Following last year’s How To Catch a Krampus, Sink The Pink have once again teamed up with writer and performer Ginger Johnson to present another sensational festive show with more than a few twists. Escape From Planet Trash opens at the Pleasance Theatre on 19 November. Dave Cross had a catch up with Donald to discuss this thrilling sci-fi story.
Hi Ginger, how would you describe Escape From Planet Trash in one sentence?
Escape From Planet Trash is a ridiculous romp through time and space, imagining a very real future that the human race is hurtling towards.
What’s the story?
In the year 2000 – with resources on earth depleting fast and future life on the planet becoming unsustainable – a secret task force named Star Corp was set up to head out into space in search of a new home for the human race. 50 years on (and light years from home) the Star Corp are running out of time to complete their mission. Supplies are running low and the future of the colony is in jeopardy. Just as all seems lost, a signal reaches them from the wastes of deep space: a planet in distress that could be their only hope of survival.
Can you talk us through the characters and cast?
After all the fun we had last year with How To Catch A Krampus, I’m so excited to be getting the same gang back together to head off into the galaxy. This year’s show stretches out into the universe with a whole pile of characters keeping the cast busy – alien races, mutant seagulls, and a star turn from Lavinia Co-op as an anthropomorphised turd. Mairi Houston‘s stunning vocals head up the mission as captain of the Star Corp voyager and David Cumming returns to the role of my son, the poor kid.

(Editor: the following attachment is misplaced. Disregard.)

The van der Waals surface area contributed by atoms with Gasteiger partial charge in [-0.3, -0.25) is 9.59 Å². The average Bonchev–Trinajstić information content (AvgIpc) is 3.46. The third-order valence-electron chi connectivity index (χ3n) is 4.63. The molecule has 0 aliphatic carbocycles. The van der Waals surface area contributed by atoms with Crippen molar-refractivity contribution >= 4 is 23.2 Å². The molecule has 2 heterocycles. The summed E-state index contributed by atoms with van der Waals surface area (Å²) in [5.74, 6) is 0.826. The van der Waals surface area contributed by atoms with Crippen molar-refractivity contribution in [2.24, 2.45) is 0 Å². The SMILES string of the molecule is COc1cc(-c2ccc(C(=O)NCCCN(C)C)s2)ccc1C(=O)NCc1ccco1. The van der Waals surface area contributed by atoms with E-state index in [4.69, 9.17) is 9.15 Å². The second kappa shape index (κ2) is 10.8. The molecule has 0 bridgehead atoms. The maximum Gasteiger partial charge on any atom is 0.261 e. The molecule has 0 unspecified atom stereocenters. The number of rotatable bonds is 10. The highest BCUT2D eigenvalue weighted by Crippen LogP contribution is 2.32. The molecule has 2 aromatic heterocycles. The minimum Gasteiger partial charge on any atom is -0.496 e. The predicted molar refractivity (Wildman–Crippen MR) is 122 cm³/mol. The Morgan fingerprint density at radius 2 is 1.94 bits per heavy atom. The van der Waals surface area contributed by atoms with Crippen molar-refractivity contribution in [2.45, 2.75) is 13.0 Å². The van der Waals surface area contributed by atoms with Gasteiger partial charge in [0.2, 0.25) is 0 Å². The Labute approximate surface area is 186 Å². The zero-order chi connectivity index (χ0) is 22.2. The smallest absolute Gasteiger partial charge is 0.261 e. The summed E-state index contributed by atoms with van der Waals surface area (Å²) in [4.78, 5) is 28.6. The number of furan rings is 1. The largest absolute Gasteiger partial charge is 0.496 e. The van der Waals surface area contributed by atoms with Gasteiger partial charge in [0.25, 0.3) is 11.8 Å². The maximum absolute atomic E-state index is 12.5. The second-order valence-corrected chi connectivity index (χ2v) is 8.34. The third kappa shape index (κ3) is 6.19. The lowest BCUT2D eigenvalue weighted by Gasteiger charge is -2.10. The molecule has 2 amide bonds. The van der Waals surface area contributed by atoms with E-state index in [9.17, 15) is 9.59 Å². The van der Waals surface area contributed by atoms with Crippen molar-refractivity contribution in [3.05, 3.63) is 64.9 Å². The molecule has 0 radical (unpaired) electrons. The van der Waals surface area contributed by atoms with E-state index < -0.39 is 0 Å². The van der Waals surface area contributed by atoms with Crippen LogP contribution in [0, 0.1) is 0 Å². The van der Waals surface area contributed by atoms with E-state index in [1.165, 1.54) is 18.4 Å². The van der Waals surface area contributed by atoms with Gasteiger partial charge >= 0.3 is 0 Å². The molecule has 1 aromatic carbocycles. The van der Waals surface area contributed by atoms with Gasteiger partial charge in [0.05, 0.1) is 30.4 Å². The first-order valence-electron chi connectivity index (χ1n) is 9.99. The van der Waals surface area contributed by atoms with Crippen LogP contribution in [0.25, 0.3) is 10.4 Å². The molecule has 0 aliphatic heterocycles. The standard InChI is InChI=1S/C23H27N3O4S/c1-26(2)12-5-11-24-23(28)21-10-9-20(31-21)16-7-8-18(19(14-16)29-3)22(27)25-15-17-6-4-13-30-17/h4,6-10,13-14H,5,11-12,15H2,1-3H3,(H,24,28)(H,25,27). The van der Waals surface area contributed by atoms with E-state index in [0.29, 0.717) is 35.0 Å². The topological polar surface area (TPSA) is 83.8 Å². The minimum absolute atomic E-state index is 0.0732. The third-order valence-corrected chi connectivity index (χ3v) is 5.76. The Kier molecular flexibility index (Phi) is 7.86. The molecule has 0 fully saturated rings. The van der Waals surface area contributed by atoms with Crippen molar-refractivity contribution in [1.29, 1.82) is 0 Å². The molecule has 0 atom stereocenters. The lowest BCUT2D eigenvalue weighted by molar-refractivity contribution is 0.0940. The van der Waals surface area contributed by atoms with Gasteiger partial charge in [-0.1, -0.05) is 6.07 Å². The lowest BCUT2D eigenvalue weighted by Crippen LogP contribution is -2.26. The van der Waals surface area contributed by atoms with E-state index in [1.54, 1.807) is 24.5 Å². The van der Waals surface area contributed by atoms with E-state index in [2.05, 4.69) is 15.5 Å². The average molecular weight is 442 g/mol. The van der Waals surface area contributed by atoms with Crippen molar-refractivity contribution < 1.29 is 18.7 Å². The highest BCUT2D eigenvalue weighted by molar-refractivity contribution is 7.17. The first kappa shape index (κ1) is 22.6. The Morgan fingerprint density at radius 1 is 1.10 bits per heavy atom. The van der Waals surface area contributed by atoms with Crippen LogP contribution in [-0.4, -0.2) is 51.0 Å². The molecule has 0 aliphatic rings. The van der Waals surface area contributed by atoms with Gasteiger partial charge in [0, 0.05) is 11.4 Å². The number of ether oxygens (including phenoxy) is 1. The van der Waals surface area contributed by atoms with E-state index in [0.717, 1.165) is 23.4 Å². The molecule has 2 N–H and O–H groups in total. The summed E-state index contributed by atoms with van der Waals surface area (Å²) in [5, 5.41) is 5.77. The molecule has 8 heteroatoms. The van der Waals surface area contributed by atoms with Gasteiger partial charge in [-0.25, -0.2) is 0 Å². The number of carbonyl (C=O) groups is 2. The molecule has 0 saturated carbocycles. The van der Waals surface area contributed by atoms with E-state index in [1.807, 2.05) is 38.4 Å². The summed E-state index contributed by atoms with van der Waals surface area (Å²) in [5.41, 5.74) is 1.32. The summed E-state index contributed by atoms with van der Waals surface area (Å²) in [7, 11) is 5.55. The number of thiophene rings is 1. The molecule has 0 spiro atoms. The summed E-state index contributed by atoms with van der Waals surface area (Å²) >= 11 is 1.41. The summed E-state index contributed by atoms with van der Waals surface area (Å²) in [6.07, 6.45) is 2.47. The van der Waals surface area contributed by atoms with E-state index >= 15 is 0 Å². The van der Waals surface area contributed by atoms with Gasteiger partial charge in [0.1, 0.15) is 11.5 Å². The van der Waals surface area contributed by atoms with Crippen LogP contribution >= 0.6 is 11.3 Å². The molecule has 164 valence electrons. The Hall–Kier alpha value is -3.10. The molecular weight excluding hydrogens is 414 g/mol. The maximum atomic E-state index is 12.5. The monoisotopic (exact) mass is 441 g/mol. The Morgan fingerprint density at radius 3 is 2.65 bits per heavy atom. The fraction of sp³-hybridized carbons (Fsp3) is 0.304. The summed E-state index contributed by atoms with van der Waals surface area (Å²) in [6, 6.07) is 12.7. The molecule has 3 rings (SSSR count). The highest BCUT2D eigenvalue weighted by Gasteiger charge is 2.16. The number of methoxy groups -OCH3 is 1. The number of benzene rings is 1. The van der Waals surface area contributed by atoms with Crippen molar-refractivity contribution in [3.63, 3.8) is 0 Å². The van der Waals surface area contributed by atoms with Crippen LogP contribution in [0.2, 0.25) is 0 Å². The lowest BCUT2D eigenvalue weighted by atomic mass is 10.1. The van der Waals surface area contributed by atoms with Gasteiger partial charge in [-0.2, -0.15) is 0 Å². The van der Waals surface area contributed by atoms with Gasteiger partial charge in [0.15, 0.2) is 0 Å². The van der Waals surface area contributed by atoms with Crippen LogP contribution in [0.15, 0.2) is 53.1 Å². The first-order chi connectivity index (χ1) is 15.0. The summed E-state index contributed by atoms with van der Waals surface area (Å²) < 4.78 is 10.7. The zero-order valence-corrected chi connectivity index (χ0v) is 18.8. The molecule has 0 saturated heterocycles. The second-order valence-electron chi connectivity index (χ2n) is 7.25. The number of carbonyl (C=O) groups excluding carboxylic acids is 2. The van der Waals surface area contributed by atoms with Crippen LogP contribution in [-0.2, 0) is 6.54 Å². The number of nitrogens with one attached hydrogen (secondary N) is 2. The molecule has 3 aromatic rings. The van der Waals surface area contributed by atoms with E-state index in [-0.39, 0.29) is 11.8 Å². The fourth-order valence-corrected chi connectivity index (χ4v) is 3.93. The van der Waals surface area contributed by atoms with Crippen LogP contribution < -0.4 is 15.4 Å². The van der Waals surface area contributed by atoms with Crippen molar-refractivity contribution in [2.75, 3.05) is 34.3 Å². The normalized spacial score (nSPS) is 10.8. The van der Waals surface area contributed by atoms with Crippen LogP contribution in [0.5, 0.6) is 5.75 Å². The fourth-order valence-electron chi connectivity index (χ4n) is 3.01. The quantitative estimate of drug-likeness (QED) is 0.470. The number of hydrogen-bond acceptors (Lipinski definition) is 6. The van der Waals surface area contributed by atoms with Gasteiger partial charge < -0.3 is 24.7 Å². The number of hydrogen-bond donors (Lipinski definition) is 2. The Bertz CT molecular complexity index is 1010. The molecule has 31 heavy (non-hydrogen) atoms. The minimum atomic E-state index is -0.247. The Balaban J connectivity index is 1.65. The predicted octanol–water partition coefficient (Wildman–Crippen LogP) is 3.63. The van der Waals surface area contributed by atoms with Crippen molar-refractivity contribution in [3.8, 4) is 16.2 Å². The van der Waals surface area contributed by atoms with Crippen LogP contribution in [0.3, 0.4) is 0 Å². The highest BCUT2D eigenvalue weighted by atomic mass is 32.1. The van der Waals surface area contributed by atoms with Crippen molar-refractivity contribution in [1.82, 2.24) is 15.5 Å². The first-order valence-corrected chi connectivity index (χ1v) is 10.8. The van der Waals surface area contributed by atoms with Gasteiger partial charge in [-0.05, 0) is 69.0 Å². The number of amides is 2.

This is making us think of TV show Futurama, what were the influences and references when writing?
I LOVE Futurama! Zoidberg is my spirit animal and there’s definitely a flavour of that kind of nonsense. This show is the second in a trilogy of queer Christmas shows we’re making for the Pleasance, and it continues that sideways look at classic B movies. Think Flash Gordon, The Body Snatchers, Forbidden Planet. All of that, but in higher heels. The politics of sci-fi from that era aren’t always the best, so it’s been fun queering the genre and subverting those tropes in our own ridiculous way.
What can you tell us about the music?
The music this year is more ambitious than ever. There are more synths at rehearsals than there are humans. We’ve pulled songs from all over the place to build our version of the galaxy, including hits from Kate Bush, David Bowie, Muse and a bit of Peter Andre thrown in for good measure. It’s getting LOUD out there.
Last year was The Krampus and now a space opera, do you think you’ll ever do a traditional Christmas show?
I don’t see why we should? Much of the traditions surrounding Christmas are built around ideas of family that often don’t apply to queer people. We want to find our own ways of getting through the dark winter months with new, queer stories and shining queer heroes.